Bellas Artes Metro Station
Angela Peralta, Colonia Centro, Ciudad de México, D.F.
What’s on View: Giant blocks of white, green, and red text, oriented in different directions. Each has a different question or declarative platitude such as “WHO SACRIFICES HONOR FOR MORE TIME?”, “WHO HAS THE LAST LAUGH?” or “ENOUGH SHOULD BE SUFFICIENT”. The vinyl signage is installed in a narrow transfer tunnel between two metro lines in a busy station below the national art museums.
Michael: I know these GIFs are dizzying, but I’m including them because they give a pretty accurate sense of what viewing this piece is like IRL. If anything, the text is more legible in photographs. There are a few design issues here that give the impression this piece was planned without a good grasp of the site. For starters, I had been in this metro station several times before I actually encountered the piece. It’s installed in a one-way transfer tunnel that one would only use if changing trains from the 8 to the 2. We arrived via the 2, and I think we actually had to disobey signage to enter the installation from the opposite direction of foot traffic? It’s therefore unlikely that most people would even be able to read the text pointing in the opposite direction.
On top of that, most of the text is squeezed into an aspect ratio that makes it extremely hard to read in a small, crowded space. At first, I thought this might be a “Spanish-as-a-second-language” issue for us, but our Mexican friends seemed even less impressed. The color choice (the Mexican flag) kinda made it feel like Christmas advertising and it seemed like most people were breezing by without paying attention. It seems like it’s not a very effective piece of public art, if for no reason other than the fact that it requires a lot of logistical effort on the part of passers-by to maneuver their bodies against the flow of traffic in a crowded but out-of-the-way space to actually read the text.
Molly: The GIFS are dizzying but accurately reproduce my experience descending into the Barbara Kruger tunnel. At first I thought the text was purposefully illegible, like a magic eye trick I should try to decrypt, but upon further investigation I think it was just poor planning. The ceiling work was the most effective part of the installation for me because it transported me out of the space and seemed slightly more readable. Trying to view the installation made me feel guilty I was intruding on people’s paths as they were trying to go about their day. I also haven’t been able to make a connection between Kruger’s use of Mexico’s national colors and the text besides the fact that the installation is *in Mexico.* Kruger doesn’t paste stars and stripes on the wall when she installs in the United States so I don’t know understand why she thought it necessary here. The hallway gave me more of a feeling that I was at the north pole than any sense of nationalism.
Michael: Exactly! I liked the ceiling too, which had sequential panels in one direction reading:
WHAT DO YOU WANT?
WHAT DO YOU NEED?
WHERE HAVE YOU BEEN?
WHERE ARE YOU GOING?
Leading to a larger statement on the wall “IN VIOLENCE WE FORGET WHO WE ARE”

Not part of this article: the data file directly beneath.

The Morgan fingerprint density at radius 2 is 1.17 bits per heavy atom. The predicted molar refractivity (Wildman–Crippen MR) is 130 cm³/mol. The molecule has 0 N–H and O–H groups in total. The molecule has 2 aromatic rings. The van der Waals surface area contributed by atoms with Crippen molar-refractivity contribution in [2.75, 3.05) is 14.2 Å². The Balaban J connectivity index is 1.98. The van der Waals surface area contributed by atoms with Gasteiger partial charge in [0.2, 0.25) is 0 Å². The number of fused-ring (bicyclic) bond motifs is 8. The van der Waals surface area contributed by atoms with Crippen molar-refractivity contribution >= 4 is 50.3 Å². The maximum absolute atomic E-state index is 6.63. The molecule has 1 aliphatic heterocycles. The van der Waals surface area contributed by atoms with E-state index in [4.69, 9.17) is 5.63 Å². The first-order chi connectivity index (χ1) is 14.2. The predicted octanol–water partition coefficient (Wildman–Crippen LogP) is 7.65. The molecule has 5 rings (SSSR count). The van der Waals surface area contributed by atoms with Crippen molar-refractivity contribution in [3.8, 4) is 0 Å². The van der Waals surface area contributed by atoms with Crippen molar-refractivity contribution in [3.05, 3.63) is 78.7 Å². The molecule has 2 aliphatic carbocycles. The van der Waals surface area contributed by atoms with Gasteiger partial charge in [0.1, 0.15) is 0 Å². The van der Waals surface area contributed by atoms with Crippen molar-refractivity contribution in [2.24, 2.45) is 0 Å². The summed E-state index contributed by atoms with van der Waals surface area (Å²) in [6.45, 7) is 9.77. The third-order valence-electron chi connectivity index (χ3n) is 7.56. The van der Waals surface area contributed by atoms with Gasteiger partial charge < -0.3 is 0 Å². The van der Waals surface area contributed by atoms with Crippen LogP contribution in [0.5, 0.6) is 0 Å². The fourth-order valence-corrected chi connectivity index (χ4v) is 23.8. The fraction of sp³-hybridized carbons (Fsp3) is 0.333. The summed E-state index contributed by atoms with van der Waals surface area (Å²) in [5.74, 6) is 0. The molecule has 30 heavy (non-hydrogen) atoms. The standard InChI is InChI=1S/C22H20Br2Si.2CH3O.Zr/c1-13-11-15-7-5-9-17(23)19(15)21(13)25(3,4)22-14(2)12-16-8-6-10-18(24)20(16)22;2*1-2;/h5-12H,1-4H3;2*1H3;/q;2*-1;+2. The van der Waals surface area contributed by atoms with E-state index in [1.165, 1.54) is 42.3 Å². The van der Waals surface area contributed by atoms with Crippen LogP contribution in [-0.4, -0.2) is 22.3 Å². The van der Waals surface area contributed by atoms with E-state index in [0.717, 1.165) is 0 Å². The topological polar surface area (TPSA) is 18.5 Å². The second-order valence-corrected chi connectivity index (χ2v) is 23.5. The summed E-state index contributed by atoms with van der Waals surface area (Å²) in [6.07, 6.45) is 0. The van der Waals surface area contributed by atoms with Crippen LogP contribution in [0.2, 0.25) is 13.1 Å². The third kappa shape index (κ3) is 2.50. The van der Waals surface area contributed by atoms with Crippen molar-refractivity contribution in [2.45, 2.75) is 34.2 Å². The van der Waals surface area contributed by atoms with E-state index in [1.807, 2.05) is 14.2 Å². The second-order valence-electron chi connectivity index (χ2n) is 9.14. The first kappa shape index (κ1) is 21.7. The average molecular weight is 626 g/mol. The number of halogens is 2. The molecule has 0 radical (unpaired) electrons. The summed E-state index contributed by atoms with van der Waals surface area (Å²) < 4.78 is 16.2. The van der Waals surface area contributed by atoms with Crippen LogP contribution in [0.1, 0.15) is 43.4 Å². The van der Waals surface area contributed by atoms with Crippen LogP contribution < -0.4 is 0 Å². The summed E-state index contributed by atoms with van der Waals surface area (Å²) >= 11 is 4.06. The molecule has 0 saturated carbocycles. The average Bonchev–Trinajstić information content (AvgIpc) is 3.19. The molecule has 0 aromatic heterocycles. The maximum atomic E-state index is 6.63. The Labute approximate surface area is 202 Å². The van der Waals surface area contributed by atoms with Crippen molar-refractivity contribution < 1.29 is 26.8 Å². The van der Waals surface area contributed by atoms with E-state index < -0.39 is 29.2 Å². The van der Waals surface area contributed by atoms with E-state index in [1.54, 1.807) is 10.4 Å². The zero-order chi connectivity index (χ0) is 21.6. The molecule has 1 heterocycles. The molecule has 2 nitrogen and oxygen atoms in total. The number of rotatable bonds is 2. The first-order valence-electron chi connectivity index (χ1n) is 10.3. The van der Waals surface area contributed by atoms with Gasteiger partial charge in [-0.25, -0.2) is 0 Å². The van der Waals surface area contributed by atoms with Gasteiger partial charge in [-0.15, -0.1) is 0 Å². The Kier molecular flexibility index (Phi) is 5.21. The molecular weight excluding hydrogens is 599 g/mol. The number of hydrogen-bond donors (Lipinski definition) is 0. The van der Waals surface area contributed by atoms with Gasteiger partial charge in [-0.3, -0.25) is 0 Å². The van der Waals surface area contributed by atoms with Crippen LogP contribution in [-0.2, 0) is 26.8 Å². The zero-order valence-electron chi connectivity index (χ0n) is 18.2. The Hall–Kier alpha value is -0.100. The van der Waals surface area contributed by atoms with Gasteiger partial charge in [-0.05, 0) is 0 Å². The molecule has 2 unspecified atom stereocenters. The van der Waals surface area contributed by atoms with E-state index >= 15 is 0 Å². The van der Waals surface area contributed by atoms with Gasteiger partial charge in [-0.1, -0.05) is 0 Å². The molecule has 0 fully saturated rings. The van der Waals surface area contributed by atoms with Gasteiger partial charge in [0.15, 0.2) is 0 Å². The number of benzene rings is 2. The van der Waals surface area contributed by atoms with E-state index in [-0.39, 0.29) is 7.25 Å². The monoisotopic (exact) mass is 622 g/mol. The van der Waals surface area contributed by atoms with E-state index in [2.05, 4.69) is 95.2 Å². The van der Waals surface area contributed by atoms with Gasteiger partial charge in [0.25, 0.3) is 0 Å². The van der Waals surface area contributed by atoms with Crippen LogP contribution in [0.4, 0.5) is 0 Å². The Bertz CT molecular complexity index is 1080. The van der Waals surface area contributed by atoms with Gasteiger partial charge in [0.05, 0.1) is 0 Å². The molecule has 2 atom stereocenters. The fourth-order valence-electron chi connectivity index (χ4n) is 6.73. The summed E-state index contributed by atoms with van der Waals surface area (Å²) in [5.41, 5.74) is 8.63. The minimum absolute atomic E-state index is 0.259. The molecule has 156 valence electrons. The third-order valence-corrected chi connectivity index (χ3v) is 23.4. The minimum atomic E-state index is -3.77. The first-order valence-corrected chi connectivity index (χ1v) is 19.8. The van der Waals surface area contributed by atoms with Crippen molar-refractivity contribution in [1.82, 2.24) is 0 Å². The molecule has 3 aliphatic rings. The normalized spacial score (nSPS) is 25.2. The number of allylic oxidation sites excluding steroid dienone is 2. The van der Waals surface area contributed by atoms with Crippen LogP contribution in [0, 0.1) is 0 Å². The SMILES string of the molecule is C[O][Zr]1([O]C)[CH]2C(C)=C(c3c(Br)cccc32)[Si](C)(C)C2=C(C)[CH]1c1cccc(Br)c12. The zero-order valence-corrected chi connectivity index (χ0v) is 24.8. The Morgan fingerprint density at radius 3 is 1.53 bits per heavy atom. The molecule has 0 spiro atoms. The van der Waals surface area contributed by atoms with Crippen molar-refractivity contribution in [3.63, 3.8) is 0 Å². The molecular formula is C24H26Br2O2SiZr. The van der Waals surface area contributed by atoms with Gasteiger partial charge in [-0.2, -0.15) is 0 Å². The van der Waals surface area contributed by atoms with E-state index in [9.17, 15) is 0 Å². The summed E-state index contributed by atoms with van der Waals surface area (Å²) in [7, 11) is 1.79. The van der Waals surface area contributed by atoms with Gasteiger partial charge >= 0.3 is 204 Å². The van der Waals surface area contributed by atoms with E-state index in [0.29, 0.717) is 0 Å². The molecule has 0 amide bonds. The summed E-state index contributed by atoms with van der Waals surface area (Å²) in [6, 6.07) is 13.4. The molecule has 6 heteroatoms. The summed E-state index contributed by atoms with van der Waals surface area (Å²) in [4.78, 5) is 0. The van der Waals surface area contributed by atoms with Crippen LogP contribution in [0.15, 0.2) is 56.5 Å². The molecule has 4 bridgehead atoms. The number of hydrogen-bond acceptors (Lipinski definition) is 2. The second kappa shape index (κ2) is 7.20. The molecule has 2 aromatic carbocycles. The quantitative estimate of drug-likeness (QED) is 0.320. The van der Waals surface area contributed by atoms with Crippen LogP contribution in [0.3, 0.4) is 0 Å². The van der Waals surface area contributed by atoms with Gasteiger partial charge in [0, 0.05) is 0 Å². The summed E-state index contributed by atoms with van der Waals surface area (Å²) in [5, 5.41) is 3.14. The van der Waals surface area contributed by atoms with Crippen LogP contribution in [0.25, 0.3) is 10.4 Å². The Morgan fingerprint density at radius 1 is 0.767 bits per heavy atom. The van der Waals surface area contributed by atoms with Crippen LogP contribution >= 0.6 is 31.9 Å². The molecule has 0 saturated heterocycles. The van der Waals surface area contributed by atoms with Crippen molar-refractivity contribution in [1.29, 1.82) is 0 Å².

It was one of the few areas where the text seemed to have a logical relationship with the space. I also really liked “BLIND IDEALISM IS
REACTIONARY SCARY MORTAL.” I read that as very timely, as she installed the work shortly after Trump was elected, when the Left was in full-on finger-pointing/name-calling mode. It helped that this text wasn’t squished, and was positioned in a place where it was clearly legible as you descended the stairs from the “correct” side of the tunnel.
This leads me to believe the work in general would be more effective in a larger space, such as the mezzanine levels or platforms themselves, where people are already standing still and can have a bit of distance rather than being rushed and smushed against the text.
Celaya Brothers Gallery
Mérida 241, Colonia Roma Norte, Ciudad de México, D.F.
On view in D.F. until Jan. 25th, 2017. On view at Laboratorio Oaxaca February 3-5
What’s on View: Presented as part of a year-long cultural exchange between Germany and Mexico, nearly-symmetrical photos of different train platforms from the Berlin U-Bahn. Each station has been photographed when completely empty of both trains and humans.
Michael: I really love each of these photos, but as an exhibition I found myself wanting more. Perhaps it’s an issue of scale? I think I might’ve liked these more had they been printed larger, but the problem could also lie in the fact that a room-full of nearly-identical photos of empty train stations can only do so much. Individually, most of the images are gorgeous. Collectively, they make me appreciate the impulse to archive. The series feels almost more like a documentary endeavor than a “fine art” gesture. I’m curious about your thoughts, Molly, because I’m a total urban planning/public transit nerd so of course I was engaged.
Molly: One of my first thoughts entering the show was “I bet Michael loved these photos.” I know how passionate you are about urban planning. I don’t usually think about metro stations beyond being a means to an end. I appreciate that these photos forced me to treat spaces, which I usually regard solely transitory, as fixed destinations. I had a lot of the same criticisms you did initially, but as I spent more time in the space the collection of images began to feel like a visual diary and I enjoyed that intimate feel.
Michael: Yeah! I became weirdly more curious about these images maybe because of the scarcity of information in them. I started playing a game where I guessed which stations were from the East and which ones were from the West. I am pretty sure the ones with two rows of columns on the platform are from the sole subway line the Soviets built under Karl Marx Allee and the ones with a single column are from the much larger U-Bahn network that the West controlled.
I am a nerd.